San Francisco Opera does Rossini’s Barber live at the drive-in

United StatesUnited States Rossini, The Barber of Seville: Soloists and Orchestra of San Francisco Opera / Roderick Cox (conductor). Marin County Civic Center, San Rafael, California, 23.4.2021. (HS)

Lucas Meachem delivers Figaro’s signature aria
from his War Memorial Opera House ‘dressing room’ (c) Stefan Cohen/SFO

Director – Matthew Ozawa
Sets and projection – Alexander V. Nichols
Costumes – Jessica Jahn
Lighting – JAX Messenger

Figaro – Lucas Meachem
Rosina – Daniela Mack
Count Almaviva – Alek Shrader
Doctor Bartolo – Philip Skinner
Don Basilio – Kenneth Kellogg
Berta – Catherine Cook

San Francisco Opera returned to the stage for the first time since 2019 with an innovative, truncated, yet surprisingly enjoyable production of Rossini’s The Barber of Seville. It was the company’s first try in front of a live audience since the pandemic shut things down before the 2020 spring performances could happen. Everything has been virtual, and much of it outstanding.

Opening night’s ‘crowd’ gathered in the parking lot of the Marin County Civic Center (about a half-hour’s drive from the War Memorial Opera House), a picturesque setting next to a lagoon. They watched from their cars as the proceedings unfolded on a purpose-built stage. The setup allows for 200 cars plus another 200 in a separate area across the lagoon with a jumbo TV screen.

San Francisco Opera’s The Barber of Seville at Marin County Center
(c) Stefan Cohen/SFO

Per COVID-19 safety protocols, the cast stayed six feet apart (mostly), and the orchestra spaced itself out inside a tent behind the stage. The music reached the audience’s ears via FM radios in their cars. Running time was to be trimmed to 100 minutes with no intermission. Everything was cut except arias and ensembles, and the concision also did away with several secondary roles and the chorus.

Stage director Ozawa wrote in the digital program: ‘In taking out some of the links of the story and then looking at what music remained, it became apparent to me that I needed to . . . rearrange the musical numbers and thread it together in a completely new way’.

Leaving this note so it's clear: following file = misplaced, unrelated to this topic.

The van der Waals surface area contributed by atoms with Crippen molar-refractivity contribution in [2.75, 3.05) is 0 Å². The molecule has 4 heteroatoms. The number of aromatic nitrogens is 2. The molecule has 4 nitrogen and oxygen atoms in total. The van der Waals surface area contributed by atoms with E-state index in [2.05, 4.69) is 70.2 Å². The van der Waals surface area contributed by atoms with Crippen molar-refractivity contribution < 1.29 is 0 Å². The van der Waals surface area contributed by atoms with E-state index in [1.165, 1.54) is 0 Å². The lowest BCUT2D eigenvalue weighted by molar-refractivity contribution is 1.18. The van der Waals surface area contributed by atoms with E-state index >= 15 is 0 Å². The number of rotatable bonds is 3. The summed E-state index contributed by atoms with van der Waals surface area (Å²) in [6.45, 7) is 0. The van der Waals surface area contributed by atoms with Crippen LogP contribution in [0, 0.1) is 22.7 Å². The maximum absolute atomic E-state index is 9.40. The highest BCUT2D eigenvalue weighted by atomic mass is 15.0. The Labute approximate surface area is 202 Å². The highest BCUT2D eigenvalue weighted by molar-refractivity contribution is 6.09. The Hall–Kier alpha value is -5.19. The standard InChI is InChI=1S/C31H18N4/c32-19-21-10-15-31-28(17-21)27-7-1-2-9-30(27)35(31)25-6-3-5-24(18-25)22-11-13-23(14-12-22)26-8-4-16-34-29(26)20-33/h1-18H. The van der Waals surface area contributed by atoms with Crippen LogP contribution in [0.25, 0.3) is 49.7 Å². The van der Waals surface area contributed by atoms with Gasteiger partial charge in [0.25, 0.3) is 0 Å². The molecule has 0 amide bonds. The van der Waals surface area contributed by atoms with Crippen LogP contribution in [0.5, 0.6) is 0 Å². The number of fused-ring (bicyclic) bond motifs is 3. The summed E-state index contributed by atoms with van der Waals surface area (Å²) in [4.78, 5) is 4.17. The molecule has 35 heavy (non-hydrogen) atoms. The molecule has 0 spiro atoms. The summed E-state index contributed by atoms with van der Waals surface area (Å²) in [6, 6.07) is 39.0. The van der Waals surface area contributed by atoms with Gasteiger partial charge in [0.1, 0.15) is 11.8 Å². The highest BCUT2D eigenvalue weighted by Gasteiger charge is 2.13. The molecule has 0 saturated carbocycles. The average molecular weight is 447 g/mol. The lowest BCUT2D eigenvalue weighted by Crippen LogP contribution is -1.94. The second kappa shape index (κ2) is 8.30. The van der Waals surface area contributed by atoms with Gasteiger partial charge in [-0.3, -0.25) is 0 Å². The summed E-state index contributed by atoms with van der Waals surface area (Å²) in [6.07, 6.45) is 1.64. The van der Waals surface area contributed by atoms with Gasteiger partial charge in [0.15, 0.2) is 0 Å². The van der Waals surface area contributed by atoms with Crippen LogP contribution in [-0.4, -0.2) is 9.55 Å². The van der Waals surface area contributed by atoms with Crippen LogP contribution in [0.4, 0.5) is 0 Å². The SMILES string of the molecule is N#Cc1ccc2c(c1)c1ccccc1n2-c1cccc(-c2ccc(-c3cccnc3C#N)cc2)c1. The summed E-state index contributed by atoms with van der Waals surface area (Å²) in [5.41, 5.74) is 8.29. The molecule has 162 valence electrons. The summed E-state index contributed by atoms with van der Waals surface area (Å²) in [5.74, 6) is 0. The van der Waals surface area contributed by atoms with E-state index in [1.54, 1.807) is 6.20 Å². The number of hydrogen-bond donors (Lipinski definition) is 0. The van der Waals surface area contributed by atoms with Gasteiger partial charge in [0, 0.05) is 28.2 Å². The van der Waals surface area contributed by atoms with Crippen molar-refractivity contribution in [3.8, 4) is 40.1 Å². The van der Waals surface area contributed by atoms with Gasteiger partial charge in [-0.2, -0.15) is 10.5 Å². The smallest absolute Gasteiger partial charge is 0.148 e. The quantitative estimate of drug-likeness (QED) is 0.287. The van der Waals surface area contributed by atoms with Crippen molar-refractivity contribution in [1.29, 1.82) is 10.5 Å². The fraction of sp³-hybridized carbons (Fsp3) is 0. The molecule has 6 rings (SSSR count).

The new storyline plays on the reality that we were all coming back for live opera for the first time in more than a year. Ozawa was to have directed his own new production of Beethoven’s Fidelio before last fall’s season opener was canceled, and he found a way to repurpose a structure built for the Fidelio set into a facsimile of the War Memorial Opera House. The ‘curtain’ (actually a set of four tall TV screens that slide back and forth to reveal the set behind them) was the façade, complete with the green fencing that has separated it from ongoing road work along Van Ness Avenue. As the screens roll right and left, they reveal sections of the opera house’s interior: dressing rooms on the top level, rehearsal spaces below.

During the overture, jumbo TV screens to the right and left of the stage showed a witty black-and-white video of cast members making their way to their dressing rooms in the building that’s closed to the public. One by one, the singers ‘practice’ their signature arias in these dressing rooms. Duets and ensembles happen later in the rehearsal space. To tie it all together, announcements from an unseen stage manager (voiced by Jennifer Good, in real life the company’s managing director of production) announces alerts the cast would actually hear backstage.

This provides plenty of opportunity for gags, a key part of any Barber production. Some lampoon the singers’ warmup tics and nervous references to their open scores, while others play off the requirement to wear masks and keep six feet away from each other.